Words and photos courtesy of Karsten Weiss
As far as I can see, this is the first Cult Scales Models review on DiecastSociety.com, so let me give you a brief introduction: Cult Scale Models exclusively manufacture sealed resin vintage cars, such as this 1983 Jaguar XJ Sovereign 4.2. They come in a windowed green box and are all surprisingly heavy.
This Jaguar is by no means the first Jag by Cult Scales, nor will it be their last. It was preceded by a Jaguar XJ40 that sold out very quickly and is much sought after and will be succeeded by the Jaguar XJ X300. This member of the XJ family is the improved XJ Series 3 built from 1983. The XJ retained a very traditional design until sold to Tata and the third generation most notably differs from its predecessors by not having chrome, but thicker plastic bumpers with integrated indicators at the front and red fog lamps rear. Front and rear bumpers are clad with shiny chrome on their top. These lights and the signature double headlights are exquisitely made by Cult Scales and are better than some headlights on up-market diecast models.
The paint on the carefully sculpted cat exactly matches the red colour in the brochure and has the golden fine waistline along its side, however, inexplicably slightly dropping beneath the left rear passenger door. The exquisite door handles, locks, door mirrors and the wing leaper badge are in blatant contrast with the probably worst and the cheapest bit, the side window frames and B-pillar-trim, which is supposed to be chrome, but is only printed on what seems to be a single piece of side windowing. Front and rear windows have the same printed on the frame, are curved with the rear including heat-wiring, while front windscreen´s wipers are fixed on a photo-etched bonnet vent, and seem a bit clumsy.
The rear end has the twin chrome fuel filler caps on both sides atop the boot and stubby hint at what credibly portrays the retracted antenna, while the gothic arched rear lights have the same flat appearance as the real car from series carried over from series one and two with only minor changes. With an underlying layer of chromed and patterned plastic, they are better than on Paragon´s Series 1. Only the exhausts on both sides and the photo-edged badges inform us, what the UK registration hints at, namely that this is not an XJ6, but the higher “Sovereign” trim line with the 4.2 litre 6-cylinder-XK-engine most commonly sold with both the XJ6 and the Sovereign, although a V12 was available on this higher trim line. This being sealed resin, there is no glimpse of it on this model, so that you have to turn to the XJ Series 1 by Paragon to view it.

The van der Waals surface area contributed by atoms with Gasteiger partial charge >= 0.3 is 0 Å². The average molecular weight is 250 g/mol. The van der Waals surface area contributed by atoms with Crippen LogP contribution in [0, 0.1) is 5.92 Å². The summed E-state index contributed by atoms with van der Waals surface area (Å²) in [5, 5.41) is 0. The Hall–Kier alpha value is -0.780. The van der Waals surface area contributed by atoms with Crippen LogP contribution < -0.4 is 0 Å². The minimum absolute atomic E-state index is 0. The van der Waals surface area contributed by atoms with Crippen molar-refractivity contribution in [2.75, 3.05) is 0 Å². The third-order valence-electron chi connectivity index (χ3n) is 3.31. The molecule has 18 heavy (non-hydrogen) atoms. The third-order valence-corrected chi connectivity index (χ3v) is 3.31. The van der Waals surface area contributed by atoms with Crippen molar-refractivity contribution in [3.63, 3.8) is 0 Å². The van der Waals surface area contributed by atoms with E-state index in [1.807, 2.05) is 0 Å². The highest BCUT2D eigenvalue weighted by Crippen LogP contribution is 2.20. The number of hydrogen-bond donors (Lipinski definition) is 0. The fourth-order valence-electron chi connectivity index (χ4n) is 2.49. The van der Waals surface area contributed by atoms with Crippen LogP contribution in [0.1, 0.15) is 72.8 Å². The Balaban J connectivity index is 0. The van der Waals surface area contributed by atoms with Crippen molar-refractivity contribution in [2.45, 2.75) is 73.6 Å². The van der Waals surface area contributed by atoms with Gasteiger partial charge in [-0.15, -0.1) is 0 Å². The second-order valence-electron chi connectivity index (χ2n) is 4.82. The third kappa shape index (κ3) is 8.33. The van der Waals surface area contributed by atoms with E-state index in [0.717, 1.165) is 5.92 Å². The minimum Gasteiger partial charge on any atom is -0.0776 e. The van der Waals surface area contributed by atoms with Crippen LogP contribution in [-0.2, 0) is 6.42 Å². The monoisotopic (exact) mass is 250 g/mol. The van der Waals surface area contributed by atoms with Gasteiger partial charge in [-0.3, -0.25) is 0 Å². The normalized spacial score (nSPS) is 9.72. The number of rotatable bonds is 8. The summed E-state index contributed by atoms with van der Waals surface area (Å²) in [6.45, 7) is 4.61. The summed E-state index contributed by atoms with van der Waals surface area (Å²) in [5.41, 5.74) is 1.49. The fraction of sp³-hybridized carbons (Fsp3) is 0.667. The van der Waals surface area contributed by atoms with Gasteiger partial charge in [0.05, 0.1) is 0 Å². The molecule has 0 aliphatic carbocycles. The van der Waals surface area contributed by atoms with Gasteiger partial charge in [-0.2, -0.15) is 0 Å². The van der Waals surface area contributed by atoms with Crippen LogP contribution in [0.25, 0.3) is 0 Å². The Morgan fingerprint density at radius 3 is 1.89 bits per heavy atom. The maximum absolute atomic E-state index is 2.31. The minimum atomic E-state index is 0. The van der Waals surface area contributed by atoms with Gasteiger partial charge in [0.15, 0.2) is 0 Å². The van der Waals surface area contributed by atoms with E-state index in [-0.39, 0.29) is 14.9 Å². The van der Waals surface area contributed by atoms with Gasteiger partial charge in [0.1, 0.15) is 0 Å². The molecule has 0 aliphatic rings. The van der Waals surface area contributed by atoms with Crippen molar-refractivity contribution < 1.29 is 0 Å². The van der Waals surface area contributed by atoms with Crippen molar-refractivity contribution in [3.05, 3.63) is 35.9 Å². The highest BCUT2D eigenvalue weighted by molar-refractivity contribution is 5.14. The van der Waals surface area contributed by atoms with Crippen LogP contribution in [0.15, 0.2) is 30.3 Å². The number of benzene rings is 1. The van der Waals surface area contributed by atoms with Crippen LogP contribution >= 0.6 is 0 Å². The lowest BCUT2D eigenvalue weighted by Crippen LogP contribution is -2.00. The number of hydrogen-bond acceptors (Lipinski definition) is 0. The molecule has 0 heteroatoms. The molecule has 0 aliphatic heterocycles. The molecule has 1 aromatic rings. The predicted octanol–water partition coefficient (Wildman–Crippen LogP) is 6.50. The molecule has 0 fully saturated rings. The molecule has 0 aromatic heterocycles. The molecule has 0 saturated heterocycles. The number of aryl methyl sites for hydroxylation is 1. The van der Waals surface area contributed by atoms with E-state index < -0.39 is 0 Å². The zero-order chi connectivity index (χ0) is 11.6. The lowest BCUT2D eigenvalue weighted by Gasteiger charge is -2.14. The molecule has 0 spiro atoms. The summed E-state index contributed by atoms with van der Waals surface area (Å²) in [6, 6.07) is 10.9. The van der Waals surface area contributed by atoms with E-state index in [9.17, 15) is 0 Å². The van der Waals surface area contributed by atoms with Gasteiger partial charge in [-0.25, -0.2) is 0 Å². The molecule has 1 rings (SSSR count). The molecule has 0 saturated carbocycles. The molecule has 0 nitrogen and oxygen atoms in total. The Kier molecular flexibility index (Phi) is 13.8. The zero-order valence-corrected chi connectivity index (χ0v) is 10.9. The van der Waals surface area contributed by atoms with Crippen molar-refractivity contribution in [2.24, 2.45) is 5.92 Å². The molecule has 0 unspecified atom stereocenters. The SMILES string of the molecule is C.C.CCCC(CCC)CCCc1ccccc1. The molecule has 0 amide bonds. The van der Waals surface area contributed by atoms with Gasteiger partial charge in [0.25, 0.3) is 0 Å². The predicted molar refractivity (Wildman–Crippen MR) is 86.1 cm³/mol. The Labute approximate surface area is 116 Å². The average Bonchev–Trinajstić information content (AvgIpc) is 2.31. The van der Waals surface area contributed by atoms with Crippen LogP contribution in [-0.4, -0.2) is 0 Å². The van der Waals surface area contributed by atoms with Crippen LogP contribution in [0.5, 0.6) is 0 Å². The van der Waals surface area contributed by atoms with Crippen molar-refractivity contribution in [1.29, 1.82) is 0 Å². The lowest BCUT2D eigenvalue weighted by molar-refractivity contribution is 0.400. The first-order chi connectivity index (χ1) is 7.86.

The cast alloy rims this model comes with would have been standard on the “Sovereign” and an option for the XJ6. Cult Scale has done an excellent job in replicating these with the nuts as if you could really undo them.
The interior looks good, too, finely replicating the leather seats, the automatic gear lever and the entire dash with its gauges, buttons, RHD steering wheel and wood veneer with glove box, all which may seem a little two-dimensionally-flat. Although the seats have the locks in place for them, seat belts are completely absent like on all other Cult Scale Models I have, which leaves me scratching my head. Another omission is the red courtesy lights forming the bottom rear of the doors´ armrests on “Sovereign” Xjs as standard.
All in all, it is a good model of a classic British car and is a must-have for anyone who likes British vintage cars, but you may well find it a bit expensive for a sealed resin model when buying at anything less than 140 € can be considered a bargain. Be advised that LS Collectibles makes this 3rd Series of the XJ in its lowest XJ6 trim line in three colours, including red, at about the same price in sealed resin, too. I would, however, prefer the Cult Scales rendition.
By the same model manufacturer, you will find the XJ40 and (Aston Martin) Lagonda on my website if you are interested.